Tourism soars in soggy summer

Tourism in the Stettler area survived and actually flourished despite a summer of cool wet weather and a continued global economic downturn.

Stettler Town and Country Museum experienced a great summer with 1,850 visitors recorded in the guest book from May 1 to Aug. 31 up from 1,300 last year during the same period.

“We had a lot more people than we expected,” said curator Wilda Gibbon.

“On rainy days, we get a lot more people, especially from Buffalo Lake,” added manager Karen Wahlund.

Gibbon credits the increased traffic to a stronger advertising campaign, visitors passing on the word about the museum more exhibits and three more building, people who return and bus tours.

Stettler Tourism Centre and Alberta Prairie Railway Excursions were also busy this summer

With the soggy weather and sluggish economy, it appears Albertans tended to stay and home for their vacations.

“Majority of visitors were stay-cationers,” said Keith Ryder, executive director of Stettler Regional Board of Trade and Community Development that operates Stettler Tourism Centre.

A total of 1,475 signed the guest book this year from the Victoria Day long weekend May 24 to the Labour Day on Sept. 4, said Rayanna Webster, a student employee who focused on serving visitors.

That included 878 from Alberta, 268 from other Canadian provinces, 164 from the Stettler area, 103 international visitors and 62 miscellaneous enquiries.

Just over 1,400 signed the guest book in 2009, down from 1,500 the year before, although about 20 per cent of visitors don’t sign the guest book.

“We heard comments in the tourism industry that people were mainly visiting destinations closer to home – to discover what’s in their own back yard,” said Ryder.

That was also reflected in local figures.

“We had a lot of people from the Stettler area come in to find out what to do on a rainy day,” said Webster.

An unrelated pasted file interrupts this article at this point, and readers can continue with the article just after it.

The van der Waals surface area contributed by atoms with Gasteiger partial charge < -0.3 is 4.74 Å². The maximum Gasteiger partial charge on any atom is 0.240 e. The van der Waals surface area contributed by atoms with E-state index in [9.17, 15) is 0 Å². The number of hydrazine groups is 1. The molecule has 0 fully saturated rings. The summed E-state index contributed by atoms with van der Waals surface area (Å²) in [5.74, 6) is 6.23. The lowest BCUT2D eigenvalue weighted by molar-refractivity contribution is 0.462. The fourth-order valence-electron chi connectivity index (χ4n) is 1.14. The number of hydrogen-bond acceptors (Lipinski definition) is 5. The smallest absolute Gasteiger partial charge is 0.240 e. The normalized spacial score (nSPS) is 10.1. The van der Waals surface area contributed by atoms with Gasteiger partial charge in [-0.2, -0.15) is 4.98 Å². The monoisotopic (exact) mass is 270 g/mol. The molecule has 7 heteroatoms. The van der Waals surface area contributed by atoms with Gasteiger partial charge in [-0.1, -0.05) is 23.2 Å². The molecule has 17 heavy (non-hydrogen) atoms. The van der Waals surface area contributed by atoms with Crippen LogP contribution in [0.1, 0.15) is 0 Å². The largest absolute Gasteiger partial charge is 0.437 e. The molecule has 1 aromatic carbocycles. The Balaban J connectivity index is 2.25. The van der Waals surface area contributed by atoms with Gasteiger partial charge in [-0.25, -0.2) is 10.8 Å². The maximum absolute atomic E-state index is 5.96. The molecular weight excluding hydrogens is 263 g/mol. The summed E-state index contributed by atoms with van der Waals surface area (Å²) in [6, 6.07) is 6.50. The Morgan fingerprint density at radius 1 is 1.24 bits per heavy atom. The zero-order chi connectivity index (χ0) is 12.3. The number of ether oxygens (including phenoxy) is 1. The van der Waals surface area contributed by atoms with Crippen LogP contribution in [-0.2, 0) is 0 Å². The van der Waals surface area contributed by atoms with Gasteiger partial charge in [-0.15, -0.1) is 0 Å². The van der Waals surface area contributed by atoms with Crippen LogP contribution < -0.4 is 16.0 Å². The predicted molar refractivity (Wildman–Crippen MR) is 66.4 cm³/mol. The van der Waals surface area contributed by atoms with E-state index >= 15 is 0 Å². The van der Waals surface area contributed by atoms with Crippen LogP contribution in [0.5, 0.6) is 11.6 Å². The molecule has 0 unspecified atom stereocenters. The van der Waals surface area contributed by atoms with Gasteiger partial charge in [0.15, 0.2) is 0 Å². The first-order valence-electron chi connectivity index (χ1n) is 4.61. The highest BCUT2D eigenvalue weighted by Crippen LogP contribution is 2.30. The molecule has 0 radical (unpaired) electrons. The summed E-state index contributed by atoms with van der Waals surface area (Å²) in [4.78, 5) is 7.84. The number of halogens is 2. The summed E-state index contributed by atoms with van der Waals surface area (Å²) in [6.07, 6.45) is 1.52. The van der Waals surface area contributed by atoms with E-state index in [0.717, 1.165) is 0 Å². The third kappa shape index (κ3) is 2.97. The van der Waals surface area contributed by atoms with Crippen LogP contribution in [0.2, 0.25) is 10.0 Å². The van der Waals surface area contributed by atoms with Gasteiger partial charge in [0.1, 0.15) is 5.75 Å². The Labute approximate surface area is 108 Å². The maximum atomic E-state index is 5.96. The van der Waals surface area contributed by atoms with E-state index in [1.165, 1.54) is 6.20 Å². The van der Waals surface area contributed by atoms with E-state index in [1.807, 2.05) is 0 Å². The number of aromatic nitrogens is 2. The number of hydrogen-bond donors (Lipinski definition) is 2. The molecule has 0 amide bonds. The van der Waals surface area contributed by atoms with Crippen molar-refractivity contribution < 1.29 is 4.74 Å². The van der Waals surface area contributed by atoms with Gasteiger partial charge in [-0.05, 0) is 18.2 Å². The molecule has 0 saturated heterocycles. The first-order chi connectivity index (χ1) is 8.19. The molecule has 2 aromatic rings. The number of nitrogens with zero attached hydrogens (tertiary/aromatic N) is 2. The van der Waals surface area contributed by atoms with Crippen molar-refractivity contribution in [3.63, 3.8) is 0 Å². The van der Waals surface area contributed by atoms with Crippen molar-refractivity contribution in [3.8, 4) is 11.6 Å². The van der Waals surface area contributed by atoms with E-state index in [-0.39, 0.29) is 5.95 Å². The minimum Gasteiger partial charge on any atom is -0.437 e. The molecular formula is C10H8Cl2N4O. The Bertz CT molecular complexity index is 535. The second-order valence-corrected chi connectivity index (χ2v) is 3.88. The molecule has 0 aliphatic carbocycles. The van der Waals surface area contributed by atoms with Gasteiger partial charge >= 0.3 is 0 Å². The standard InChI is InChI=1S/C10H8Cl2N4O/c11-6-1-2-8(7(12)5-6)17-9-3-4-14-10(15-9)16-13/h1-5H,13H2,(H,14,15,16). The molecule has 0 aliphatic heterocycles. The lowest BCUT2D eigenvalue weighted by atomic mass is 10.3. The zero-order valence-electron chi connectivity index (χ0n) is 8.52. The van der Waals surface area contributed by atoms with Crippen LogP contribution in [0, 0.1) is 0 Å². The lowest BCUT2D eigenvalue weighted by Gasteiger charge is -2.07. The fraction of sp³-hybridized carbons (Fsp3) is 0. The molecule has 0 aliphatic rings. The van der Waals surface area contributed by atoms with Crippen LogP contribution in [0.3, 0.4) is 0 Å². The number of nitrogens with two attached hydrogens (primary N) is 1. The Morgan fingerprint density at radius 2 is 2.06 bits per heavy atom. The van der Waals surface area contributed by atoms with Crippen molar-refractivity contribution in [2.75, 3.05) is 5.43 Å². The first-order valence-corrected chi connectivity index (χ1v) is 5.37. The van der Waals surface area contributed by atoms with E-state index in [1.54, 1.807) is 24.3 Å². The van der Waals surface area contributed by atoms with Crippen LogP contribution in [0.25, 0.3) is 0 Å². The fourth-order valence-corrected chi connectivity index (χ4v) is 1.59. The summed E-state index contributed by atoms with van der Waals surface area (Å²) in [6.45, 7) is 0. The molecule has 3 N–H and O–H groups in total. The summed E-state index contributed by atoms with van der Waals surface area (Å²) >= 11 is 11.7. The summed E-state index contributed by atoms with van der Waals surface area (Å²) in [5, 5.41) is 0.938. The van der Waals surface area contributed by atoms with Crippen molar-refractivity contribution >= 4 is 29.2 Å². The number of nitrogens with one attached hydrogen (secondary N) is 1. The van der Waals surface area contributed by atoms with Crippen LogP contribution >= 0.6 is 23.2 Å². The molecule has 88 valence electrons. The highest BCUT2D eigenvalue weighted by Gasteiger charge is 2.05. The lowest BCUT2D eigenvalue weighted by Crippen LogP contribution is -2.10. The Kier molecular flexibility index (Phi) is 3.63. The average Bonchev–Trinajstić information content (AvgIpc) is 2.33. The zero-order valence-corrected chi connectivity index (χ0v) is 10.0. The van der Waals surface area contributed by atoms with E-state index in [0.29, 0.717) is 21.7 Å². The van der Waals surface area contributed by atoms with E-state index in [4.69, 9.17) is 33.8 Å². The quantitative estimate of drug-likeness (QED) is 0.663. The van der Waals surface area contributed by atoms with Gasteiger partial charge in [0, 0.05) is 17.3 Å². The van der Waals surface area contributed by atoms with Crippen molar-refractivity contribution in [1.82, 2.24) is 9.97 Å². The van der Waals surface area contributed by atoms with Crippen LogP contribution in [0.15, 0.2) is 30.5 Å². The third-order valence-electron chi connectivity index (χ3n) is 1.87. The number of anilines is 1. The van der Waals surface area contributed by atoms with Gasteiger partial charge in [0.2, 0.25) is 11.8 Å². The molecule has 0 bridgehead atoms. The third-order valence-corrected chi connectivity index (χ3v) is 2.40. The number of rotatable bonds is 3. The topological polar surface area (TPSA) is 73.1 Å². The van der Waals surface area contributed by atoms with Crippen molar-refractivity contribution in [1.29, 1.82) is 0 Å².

The local tourism centre was also flocked with people on bus tours traveling through the area and especially to and from Drumheller for the Passion Play in July, said Ryder.

Tourists also enquired at the tourism centre about activities for a less-than-sunny-and-warm day.

“Overall, tourists mostly ask for information the train, Buffalo Lake and Canadian Badlands,” said Webster.

Most of the guests in the information centre were from Alberta while Saskatchewan and British Columbia were virtually even.

As the northern gateway to the Canadian Badlands focused in the Drumheller area, Stettler promotes many attractions and features of the region, said Ryder.

Tourism traffic at Alberta Prairie Railway Excursions is on track to record similar riders about 16,000 boarding in 2009,

“The summer season started slow but it certainly rebounded,” general manager Bob Willis, operating since 1990.

“Our figures will be similar to last year.”

“We are pleased with the season and we had lots of sellout starting in July and continued into August,” said Willis.

With most of its trips during the summer season from mid-May to mid-October, the economy impacts business more than the weather, he said.

While many people who reserve in advance are prepared for the weather on their trip, other people who don’t reserve are usually deterred by the weather.

“Often, bad-weather trips are the best because people come prepared and dressed for the weather,” said Willis.

However, if the weather is bad over a few days, reservations about two weeks down the line are often reduced, he added.

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